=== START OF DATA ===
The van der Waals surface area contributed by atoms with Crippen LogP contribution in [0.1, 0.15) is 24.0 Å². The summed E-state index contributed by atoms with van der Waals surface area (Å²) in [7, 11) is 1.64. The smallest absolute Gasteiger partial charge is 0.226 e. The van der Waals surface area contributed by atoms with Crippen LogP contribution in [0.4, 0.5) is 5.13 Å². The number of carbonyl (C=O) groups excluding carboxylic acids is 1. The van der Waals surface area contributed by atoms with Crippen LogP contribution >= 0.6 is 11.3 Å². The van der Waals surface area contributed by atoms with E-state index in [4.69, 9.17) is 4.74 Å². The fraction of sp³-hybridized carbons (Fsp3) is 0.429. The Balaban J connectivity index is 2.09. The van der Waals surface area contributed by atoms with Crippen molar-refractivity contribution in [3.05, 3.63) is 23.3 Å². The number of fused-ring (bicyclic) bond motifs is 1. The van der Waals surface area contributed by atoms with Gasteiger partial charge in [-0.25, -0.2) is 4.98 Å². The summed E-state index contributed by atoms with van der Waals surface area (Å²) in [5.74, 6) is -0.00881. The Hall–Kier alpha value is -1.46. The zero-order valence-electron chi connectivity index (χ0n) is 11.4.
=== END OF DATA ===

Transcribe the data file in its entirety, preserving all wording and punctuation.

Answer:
The van der Waals surface area contributed by atoms with Crippen LogP contribution in [0.1, 0.15) is 24.0 Å². The summed E-state index contributed by atoms with van der Waals surface area (Å²) in [7, 11) is 1.64. The smallest absolute Gasteiger partial charge is 0.226 e. The van der Waals surface area contributed by atoms with Crippen LogP contribution in [0.4, 0.5) is 5.13 Å². The number of carbonyl (C=O) groups excluding carboxylic acids is 1. The van der Waals surface area contributed by atoms with Crippen LogP contribution >= 0.6 is 11.3 Å². The van der Waals surface area contributed by atoms with E-state index in [4.69, 9.17) is 4.74 Å². The fraction of sp³-hybridized carbons (Fsp3) is 0.429. The Balaban J connectivity index is 2.09. The van der Waals surface area contributed by atoms with Crippen molar-refractivity contribution in [3.05, 3.63) is 23.3 Å². The number of fused-ring (bicyclic) bond motifs is 1. The van der Waals surface area contributed by atoms with Gasteiger partial charge in [-0.25, -0.2) is 4.98 Å². The summed E-state index contributed by atoms with van der Waals surface area (Å²) in [5.74, 6) is -0.00881. The Hall–Kier alpha value is -1.46. The zero-order valence-electron chi connectivity index (χ0n) is 11.4.